We have observed that UP has become quite attractive even to the “burgis” whose children graduate from Ateneo, La Salle and other exclusive, sectarian high schools.  The scare that their children will become “atheists” and/or “communists” given the tradition of liberalism and activism at UP no longer seems to matter in the face of skyrocketing costs of quality private university education.

But the UP system itself is a victim of wrong government policies even as university officials have basically bought into the same and tailored the university's policies in conformity with these.  The prohibitively expensive and commercialized tertiary educational system we now have is the inevitable outcome of unrelenting budget and subsidy cuts for state colleges and universities coupled with almost complete deregulation of the private sector.

These policies are the result of successive Philippine governments blindly following neoliberal policy dogma and prescriptions of imperialist institutions like the World Bank that are premised on the state’s renunciation of its responsibility for upholding social rights such as education and health and relegating these to the workings of the “free market” in the name of efficiency and viability.

In plain language, public resources for social services are sacrificed for debt servicing, defense (aka internal security and counterinsurgency programs) spending, bloated infrastructure projects and the ever present systemic graft and corruption; meanwhile students and their struggling families are rendered easy prey to the profit-hungry private colleges and universities.

Kristel Tejada’s death is an indictment not just of the restrictive policies of UP Manila nor of the UP system’s STFAP, it is an indictment of the Aquino administration’s education policy which amounts to an abandonment of its bounden duty to provide universally accessible education to the Filipino youth.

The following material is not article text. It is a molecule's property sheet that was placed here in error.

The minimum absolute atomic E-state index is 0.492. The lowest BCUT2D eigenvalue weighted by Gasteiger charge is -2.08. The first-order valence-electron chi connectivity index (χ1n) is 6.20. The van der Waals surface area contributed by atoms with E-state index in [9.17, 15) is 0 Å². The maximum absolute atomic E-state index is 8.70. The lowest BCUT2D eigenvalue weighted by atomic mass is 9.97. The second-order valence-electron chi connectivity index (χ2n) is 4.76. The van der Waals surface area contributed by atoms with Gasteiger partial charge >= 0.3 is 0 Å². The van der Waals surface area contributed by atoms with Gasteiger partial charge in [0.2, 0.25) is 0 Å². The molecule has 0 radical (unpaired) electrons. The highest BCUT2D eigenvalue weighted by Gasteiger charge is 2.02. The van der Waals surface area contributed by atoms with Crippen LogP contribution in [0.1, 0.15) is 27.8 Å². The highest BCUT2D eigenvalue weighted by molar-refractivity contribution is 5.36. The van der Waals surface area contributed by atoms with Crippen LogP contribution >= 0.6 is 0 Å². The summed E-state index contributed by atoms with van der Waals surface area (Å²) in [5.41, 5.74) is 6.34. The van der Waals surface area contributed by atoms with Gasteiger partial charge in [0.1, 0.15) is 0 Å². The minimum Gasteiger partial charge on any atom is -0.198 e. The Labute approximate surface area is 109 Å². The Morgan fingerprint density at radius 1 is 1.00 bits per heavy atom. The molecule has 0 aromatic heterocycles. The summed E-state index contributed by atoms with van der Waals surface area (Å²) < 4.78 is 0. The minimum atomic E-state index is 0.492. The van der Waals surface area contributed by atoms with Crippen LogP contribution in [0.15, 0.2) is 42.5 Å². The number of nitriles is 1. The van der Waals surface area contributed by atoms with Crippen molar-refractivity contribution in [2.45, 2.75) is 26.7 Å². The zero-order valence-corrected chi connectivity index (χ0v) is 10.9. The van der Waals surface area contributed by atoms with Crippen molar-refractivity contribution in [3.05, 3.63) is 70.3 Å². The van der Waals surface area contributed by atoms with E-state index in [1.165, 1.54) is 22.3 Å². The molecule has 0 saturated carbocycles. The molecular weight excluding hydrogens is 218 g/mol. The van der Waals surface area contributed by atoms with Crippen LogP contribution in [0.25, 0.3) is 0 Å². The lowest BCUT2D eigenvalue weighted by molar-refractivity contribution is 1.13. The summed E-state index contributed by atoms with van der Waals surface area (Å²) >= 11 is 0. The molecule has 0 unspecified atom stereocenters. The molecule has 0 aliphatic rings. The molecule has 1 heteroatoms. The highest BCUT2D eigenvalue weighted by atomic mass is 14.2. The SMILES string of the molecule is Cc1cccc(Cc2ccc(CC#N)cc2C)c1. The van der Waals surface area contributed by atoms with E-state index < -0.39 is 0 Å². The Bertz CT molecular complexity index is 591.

A word about student protests in light of Kristel’s unacceptable demise. Whether the UP administration will acknowledge it or not – the big protest actions in 2010 and 2011 including campus strikes by a broad array of UP’s constituencies paved the way for higher state subsidy for UP the following year.  It was not the kind heartedness or the enlightenment of the Aquino regime that underlay this hike in UP’s budget; rather, government’s neoliberal policy thrusts being beaten back by the UP community’s vigilance and militancy.

* The second installment of a 2-part series on the GPH-NDFP peace negotiations will continue in the next issue of BusinessWorld.

Published in Business World
22-23 March 2013

March 14, 2013

Peace talks: frozen on its tracks

The GPH-MILF peace negotiations are seen to be moving forward at a fast clip with the Framework Agreement signed, negotiations on annexes ongoing and the composition of the Transition Commission finalized.  In stark contrast, the GPH-NDFP talks have been at a standstill not long after the formal talks were resumed two years ago, this time with the new Aquino government.

Recently the NDFP released a report on how a GPH-proposed “first historic moment”, wherein Pres. Aquino and Communist Party of the Philippines founding chairperson Jose Maria Sison were to meet in Hanoi ala the Aquino-Murad meeting in Japan, was scuttled by alleged government duplicity.  Malacañang has responded by denying there was ever such a “promise” or that Mr. Aquino’s special representative, Mr. Ronald Llamas, was ever authorized to make such a “promise”.  What, indeed, is going on?

Recall the handshakes and beaming smiles after the February 2011 formal talks in Oslo; the announcement of an accelerated timetable for negotiating the three remaining items on the substantive agenda most specially social and economic reforms; the flurry of public forums and meetings with peace advocates by both the GPH and NDFP representatives.  All these served to revive flagging interest and diminishing hope that a resolution to the intractable armed conflict could come about through a negotiated peace settlement between the two parties.

Not long after, another prolonged impasse.

The warning signs were evident at the close of the Oslo talks with the GPH placing on record its view that The Hague Joint Declaration of 1992 was a “document of perpetual division” rather than a viable framework containing the goal of a just and lasting peace, mutually acceptable principles and the substantive agenda covering human rights and international humanitarian law, socio-economic reforms, political and constitutional reforms, and end of hostilities and disposition of forces.